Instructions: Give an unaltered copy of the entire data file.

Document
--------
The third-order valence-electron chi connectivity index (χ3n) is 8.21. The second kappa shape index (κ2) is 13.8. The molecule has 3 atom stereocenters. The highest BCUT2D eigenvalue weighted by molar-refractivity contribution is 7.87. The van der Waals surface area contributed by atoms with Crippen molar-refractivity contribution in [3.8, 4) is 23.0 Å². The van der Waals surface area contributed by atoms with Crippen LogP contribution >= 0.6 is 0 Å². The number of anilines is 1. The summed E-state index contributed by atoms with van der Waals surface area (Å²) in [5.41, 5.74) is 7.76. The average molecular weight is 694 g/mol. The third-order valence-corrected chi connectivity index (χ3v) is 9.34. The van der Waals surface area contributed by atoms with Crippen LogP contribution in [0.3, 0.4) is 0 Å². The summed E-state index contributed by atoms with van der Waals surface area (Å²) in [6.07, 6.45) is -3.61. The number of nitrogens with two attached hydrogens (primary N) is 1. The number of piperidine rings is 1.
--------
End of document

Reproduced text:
The third-order valence-electron chi connectivity index (χ3n) is 8.21. The second kappa shape index (κ2) is 13.8. The molecule has 3 atom stereocenters. The highest BCUT2D eigenvalue weighted by molar-refractivity contribution is 7.87. The van der Waals surface area contributed by atoms with Crippen molar-refractivity contribution in [3.8, 4) is 23.0 Å². The van der Waals surface area contributed by atoms with Crippen LogP contribution >= 0.6 is 0 Å². The number of anilines is 1. The summed E-state index contributed by atoms with van der Waals surface area (Å²) in [5.41, 5.74) is 7.76. The average molecular weight is 694 g/mol. The third-order valence-corrected chi connectivity index (χ3v) is 9.34. The van der Waals surface area contributed by atoms with Crippen LogP contribution in [0.3, 0.4) is 0 Å². The summed E-state index contributed by atoms with van der Waals surface area (Å²) in [6.07, 6.45) is -3.61. The number of nitrogens with two attached hydrogens (primary N) is 1. The number of piperidine rings is 1.